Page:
William Pathman, defendant's president, was the sole witness to testify on the issue of damages. He noted several items of damage caused by plaintiff's delay in delivering structural steel to the central area. First, the lack of steel for this area meant that work could not continue as planned in this part of the project. In order to keep the work progressing as a whole and to keep the men working (especially to keep the gang of bricklayers on the job and to prevent their disbanding), it was necessary to begin the masonry work on the dormitory wings sooner than the "critical path schedule" called for. The general contract with the Air Force required this masonry work to be carried out under certain temperature specifications. Therefore, because this masonry work was being begun earlier than anticipated, occurring late in winter and in early spring, temporary enclosures had to be built. The total cost of these enclosures was $36,962.64. Mr. Pathman attributed only 50% of this cost, or $18,481.32, to plaintiff's delay since some of the enclosures would have been necessary anyway. He further itemized the costs making up this figure (i.e., labor, material, propane gas, insurance and taxes on labor, overhead and profits). In conjunction with this testimony defendant introduced records, including daily time sheets, listing the employees and showing their number of hours on each type of work with respect to the enclosures.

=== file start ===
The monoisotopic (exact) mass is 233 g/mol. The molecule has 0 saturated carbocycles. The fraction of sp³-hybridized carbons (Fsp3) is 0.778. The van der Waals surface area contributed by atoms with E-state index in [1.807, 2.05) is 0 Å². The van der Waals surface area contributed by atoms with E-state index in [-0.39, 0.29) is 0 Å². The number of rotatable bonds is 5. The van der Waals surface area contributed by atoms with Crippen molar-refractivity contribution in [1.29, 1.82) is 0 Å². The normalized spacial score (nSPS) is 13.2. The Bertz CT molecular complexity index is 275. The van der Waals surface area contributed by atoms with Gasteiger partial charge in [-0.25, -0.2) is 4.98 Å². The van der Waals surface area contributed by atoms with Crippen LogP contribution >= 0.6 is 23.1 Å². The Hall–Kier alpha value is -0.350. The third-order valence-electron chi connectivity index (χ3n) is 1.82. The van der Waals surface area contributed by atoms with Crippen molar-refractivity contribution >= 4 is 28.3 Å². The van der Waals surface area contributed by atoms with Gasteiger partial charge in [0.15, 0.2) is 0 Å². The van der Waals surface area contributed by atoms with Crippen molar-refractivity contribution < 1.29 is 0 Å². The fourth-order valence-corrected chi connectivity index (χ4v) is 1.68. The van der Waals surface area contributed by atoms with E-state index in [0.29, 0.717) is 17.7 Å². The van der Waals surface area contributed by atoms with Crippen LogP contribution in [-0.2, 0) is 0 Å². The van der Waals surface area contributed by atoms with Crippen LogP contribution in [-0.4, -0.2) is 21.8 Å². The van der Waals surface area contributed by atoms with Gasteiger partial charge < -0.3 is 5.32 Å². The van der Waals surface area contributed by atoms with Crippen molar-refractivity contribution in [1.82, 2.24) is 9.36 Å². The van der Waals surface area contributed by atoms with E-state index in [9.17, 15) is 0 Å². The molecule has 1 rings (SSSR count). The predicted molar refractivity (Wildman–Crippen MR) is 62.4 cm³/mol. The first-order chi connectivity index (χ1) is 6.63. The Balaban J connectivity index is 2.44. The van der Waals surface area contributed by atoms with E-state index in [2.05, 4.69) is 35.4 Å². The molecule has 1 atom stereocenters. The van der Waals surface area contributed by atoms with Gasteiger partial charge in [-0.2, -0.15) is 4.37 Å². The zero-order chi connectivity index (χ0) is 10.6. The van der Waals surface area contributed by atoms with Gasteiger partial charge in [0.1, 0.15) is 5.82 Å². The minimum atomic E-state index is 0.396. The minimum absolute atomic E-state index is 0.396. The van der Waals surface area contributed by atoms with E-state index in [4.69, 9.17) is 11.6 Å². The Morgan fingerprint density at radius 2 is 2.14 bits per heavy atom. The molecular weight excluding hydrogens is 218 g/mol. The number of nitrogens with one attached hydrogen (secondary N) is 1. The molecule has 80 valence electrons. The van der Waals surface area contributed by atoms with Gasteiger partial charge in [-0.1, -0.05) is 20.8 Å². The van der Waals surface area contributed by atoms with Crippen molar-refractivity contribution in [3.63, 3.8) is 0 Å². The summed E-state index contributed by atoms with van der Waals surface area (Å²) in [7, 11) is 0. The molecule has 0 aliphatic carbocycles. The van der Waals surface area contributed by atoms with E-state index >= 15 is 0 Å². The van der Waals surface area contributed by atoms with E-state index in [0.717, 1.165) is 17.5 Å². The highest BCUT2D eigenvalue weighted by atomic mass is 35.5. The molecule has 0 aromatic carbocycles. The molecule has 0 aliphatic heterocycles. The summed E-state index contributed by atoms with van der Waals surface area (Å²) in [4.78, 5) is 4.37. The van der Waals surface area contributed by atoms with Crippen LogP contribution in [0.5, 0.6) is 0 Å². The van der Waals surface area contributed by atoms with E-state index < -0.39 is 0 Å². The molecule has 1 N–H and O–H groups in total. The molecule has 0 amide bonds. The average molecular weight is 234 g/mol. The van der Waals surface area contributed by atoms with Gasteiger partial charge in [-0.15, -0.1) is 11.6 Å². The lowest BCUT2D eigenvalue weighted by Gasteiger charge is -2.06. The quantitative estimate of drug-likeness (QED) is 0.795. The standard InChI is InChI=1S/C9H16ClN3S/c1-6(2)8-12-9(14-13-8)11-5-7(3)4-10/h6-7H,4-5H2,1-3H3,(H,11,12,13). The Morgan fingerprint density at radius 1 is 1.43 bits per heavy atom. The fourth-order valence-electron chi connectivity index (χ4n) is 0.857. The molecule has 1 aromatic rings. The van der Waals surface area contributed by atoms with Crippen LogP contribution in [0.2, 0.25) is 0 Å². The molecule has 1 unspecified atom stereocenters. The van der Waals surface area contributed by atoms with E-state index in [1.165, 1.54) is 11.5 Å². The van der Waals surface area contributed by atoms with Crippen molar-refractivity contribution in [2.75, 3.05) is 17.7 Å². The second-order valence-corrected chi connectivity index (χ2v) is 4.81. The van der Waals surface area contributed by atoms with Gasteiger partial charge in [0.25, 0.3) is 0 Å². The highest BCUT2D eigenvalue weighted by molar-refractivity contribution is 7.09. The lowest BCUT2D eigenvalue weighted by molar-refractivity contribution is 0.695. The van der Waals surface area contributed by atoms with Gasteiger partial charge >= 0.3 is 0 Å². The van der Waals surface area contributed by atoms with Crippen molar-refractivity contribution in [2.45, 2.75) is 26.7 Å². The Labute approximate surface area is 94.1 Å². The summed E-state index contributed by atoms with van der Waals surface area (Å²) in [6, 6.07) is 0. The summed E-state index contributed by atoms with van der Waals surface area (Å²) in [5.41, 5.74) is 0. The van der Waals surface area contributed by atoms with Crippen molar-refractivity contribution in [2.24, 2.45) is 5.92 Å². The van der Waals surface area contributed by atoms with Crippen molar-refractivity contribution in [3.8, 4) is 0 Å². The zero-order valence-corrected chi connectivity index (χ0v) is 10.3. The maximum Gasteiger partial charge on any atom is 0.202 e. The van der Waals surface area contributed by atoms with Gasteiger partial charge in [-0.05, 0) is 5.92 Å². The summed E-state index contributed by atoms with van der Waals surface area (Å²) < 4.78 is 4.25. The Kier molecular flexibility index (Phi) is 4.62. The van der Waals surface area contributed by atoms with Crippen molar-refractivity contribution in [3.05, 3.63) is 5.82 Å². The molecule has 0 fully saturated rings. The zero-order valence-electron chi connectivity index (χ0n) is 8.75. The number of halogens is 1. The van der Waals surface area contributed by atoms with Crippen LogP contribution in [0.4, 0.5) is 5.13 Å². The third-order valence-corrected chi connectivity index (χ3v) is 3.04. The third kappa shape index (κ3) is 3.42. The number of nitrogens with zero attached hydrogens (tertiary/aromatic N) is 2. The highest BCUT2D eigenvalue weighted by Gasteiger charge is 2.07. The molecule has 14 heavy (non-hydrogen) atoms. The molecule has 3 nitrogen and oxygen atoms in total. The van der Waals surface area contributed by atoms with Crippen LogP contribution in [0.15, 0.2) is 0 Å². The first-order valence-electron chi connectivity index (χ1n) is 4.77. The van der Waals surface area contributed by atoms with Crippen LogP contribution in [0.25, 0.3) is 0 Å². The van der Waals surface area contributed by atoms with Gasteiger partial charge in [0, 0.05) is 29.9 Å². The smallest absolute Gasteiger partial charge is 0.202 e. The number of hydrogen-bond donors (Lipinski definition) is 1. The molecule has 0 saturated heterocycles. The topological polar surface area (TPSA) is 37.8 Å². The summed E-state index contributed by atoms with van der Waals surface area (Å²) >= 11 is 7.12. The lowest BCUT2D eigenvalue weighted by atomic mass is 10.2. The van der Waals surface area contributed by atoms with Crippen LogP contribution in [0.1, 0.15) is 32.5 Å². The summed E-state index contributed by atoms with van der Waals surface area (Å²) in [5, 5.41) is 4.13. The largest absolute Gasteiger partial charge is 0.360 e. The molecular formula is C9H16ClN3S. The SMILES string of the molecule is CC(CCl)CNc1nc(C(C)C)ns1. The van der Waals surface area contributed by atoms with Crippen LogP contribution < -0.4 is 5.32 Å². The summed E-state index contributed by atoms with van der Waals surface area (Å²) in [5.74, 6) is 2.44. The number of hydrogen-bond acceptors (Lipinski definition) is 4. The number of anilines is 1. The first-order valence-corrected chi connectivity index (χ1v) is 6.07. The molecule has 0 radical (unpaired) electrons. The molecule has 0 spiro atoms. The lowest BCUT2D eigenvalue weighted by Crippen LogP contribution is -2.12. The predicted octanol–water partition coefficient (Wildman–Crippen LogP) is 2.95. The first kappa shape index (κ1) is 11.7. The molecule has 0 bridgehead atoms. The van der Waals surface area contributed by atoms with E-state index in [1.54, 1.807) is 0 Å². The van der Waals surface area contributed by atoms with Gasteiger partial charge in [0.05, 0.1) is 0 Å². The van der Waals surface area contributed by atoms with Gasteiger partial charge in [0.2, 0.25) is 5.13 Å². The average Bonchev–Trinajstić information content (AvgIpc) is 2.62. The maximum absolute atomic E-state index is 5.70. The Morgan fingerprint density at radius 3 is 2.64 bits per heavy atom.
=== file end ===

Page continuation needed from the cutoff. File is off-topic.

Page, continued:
Pathman also explained that as a result of starting the masonry walls before doing work which would otherwise have been done, it became necessary to bring in by hand all of the required stone fill for use within the buildings. Instead of dumping by truck inside the building, the stone had to be dumped outside the building and carried in by hand. Defendant introduced a summary, prepared from payroll records, indicating a cost including markups of $20,386.22. On cross-examination Pathman was not sure if this figure represented excess costs.

As further damages, Pathman cited an increase in overhead costs due to finishing beyond the 330-day period, although no penalty was assessed under the general contract with the Air Force. These costs were in large measure due to the fact that defendant was still working on the job all the way through the end of 1967, primarily on the center core area. He stated that monthly costs in the filed, without any allowance for overhead, was $5,768. For the 4 months, including overhead and profit at 10% each, the figure came to $27,917.12.